Pro-Taliban forces surrendering Saturday included about 600 foreigners who had been fighting alongside the Islamic militia in their besieged northern bastion of Kunduz, a Northern Alliance commander said.
Haji Mohammad Muhaqiq said they surrendered to his representatives and those of other commanders Abdul Rashid Dostam and Atta Mohammad as part of a deal that will see the remaining fighters in Kunduz lay down their arms Sunday.
Earlier, Northern Alliance spokesman Mohammad Habeel said that 1,000 Taliban had laid down their weapons and surrendered to the northwest of Kunduz and another 700 had given up to the east. He did not speak of foreigners.
Some 500-600 Taliban soldiers had turned themselves in before Saturday, according to Northern Alliance officials. The alliance had launched an offensive against Kunduz on Thursday after expiration of a surrender-or-die deadline.
Estimates of the number of pro-Taliban soldiers trapped in Kunduz ranged from 3,000 to 9,000, including Pakistanis, Arabs and Chechens believed tied to the al-Qaeda network of suspected terrorist Osama bin Laden.
Foreign fighters had held out against surrender in Kunduz in the face of daily US bombings for more than a week, fearing execution if they were caught by the Northern Alliance.
Muhaqiq said that under an agreement between the Northern Alliance and the Taliban, foreign fighters would be jailed and Afghan members of the Islamic militia would be disarmed and sent south to their homes.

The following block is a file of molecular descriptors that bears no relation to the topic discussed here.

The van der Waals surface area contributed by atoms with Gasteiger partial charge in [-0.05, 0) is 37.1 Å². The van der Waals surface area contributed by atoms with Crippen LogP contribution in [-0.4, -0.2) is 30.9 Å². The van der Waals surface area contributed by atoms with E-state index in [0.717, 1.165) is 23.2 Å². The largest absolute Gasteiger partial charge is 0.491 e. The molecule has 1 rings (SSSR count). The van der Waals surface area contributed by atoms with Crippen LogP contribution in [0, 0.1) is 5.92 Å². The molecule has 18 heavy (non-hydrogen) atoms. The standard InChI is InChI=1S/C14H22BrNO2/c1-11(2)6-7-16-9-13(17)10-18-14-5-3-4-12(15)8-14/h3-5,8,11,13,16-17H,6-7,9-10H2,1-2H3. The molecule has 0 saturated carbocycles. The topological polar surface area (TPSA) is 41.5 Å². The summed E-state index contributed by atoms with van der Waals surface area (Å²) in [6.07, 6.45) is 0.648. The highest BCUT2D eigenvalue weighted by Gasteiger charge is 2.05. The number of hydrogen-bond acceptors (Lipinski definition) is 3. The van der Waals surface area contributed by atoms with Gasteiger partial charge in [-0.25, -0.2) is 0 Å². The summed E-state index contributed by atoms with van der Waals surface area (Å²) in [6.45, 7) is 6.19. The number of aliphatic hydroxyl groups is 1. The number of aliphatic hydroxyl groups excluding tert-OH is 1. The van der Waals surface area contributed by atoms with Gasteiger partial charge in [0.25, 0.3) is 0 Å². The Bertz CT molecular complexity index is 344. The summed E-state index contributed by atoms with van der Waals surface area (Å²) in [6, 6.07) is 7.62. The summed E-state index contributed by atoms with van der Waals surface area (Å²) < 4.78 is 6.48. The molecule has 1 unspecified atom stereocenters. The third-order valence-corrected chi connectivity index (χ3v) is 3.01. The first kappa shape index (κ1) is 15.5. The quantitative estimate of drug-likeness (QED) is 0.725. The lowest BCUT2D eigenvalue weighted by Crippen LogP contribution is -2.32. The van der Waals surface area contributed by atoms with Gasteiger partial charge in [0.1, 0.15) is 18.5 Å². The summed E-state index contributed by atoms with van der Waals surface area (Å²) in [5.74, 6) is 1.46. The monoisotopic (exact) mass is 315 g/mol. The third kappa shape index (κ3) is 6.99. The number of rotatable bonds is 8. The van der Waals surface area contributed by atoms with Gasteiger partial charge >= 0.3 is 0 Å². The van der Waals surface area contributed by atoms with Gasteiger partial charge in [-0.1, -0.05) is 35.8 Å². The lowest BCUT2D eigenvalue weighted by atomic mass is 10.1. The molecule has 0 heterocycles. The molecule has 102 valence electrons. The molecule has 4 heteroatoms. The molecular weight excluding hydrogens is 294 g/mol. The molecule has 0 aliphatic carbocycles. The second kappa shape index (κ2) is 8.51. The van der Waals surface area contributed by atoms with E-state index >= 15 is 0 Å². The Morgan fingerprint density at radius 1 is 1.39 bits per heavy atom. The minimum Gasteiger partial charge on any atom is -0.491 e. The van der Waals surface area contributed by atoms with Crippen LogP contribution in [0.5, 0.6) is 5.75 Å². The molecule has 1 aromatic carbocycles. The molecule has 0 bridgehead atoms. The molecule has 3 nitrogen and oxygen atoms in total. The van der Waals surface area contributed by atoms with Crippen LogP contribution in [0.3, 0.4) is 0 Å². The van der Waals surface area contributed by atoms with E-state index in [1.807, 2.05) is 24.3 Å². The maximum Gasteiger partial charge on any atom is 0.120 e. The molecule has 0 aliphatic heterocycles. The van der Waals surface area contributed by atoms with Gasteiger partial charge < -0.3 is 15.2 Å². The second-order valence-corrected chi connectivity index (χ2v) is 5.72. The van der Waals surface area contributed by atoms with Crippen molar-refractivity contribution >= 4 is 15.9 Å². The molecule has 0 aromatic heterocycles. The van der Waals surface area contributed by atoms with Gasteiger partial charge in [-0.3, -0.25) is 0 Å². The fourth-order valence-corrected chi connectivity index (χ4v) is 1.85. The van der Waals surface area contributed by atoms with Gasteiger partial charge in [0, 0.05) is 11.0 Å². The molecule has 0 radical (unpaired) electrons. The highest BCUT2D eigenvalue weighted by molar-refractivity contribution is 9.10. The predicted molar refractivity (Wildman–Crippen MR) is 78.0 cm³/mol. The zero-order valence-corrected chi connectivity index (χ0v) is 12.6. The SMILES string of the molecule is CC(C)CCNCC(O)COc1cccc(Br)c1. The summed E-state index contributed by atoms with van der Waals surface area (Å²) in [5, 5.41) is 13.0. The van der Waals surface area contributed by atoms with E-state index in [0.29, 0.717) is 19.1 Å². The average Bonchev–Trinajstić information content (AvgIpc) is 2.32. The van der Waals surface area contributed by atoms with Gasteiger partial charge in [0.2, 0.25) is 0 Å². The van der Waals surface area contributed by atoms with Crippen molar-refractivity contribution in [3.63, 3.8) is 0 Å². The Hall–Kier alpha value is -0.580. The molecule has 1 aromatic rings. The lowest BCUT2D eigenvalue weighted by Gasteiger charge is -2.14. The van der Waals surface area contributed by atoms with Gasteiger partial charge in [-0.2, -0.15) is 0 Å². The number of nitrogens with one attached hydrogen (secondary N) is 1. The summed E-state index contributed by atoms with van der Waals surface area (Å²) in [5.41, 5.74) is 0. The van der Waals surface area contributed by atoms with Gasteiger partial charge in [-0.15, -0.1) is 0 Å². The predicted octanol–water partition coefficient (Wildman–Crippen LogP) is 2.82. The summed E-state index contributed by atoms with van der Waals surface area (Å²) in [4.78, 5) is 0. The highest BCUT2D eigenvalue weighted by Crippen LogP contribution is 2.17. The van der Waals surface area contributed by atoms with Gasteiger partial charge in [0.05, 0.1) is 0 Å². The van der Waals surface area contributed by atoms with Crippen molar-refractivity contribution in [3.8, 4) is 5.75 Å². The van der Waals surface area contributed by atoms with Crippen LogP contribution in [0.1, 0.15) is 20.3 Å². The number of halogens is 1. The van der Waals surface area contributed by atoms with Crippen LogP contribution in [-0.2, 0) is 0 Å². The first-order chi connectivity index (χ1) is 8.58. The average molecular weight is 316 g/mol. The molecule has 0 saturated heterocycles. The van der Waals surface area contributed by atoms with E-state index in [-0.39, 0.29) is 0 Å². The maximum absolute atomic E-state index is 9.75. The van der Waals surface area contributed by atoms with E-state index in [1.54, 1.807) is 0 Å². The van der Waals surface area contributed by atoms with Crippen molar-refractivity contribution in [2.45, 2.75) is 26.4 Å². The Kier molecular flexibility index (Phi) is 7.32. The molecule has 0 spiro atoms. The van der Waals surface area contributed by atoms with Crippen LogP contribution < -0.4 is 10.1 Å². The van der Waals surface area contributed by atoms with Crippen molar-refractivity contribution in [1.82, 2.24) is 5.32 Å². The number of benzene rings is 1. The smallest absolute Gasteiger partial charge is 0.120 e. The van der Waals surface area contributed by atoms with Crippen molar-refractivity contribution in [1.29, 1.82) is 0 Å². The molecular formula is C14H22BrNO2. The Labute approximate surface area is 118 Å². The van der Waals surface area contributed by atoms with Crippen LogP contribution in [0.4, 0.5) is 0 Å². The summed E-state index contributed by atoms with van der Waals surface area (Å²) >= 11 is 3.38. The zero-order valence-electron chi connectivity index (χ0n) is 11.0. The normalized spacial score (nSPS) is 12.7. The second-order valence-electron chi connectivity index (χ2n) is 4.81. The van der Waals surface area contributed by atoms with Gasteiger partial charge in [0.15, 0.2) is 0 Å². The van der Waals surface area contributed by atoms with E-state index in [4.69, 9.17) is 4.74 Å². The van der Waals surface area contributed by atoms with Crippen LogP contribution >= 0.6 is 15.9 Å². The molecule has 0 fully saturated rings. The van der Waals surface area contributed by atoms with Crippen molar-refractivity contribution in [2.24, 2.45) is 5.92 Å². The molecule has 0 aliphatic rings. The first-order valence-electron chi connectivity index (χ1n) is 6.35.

The surrender of the foreigners to a group of three Alliance factions took place at Qala Gori Mar, about 50 kilometres (30 miles) west of Kunduz and 10 kilometres (six miles) east of the northern city of Mazir-i-Sharif.
Muhaqiq said Dostam was leading about 2,000 troops from the three Northern Alliance factions towards Kunduz to officially take over the last remaining Taliban stronghold in the north.
"Tomorrow morning the handing over process will start. It will last until the afternoon," he said.
"Local people will take control of Kunduz and there was no argument among the three factions about that."
Muhaqiq did not rule out having foreign fighters eventually being returned to their home countries.
"We will jail them, and treat them as human beings in accordance with Islamic Sharia, and later we will examine all requests," Muhaqiq said.
"If there are requests from the United States or the United Nations or their home countries, we will hand them over. That has been agreed with the Taliban.
"We have promised and committed to the Taliban that all Afghans, without discrimination, will be sent to their homes safely." – Afghanistan (AFP)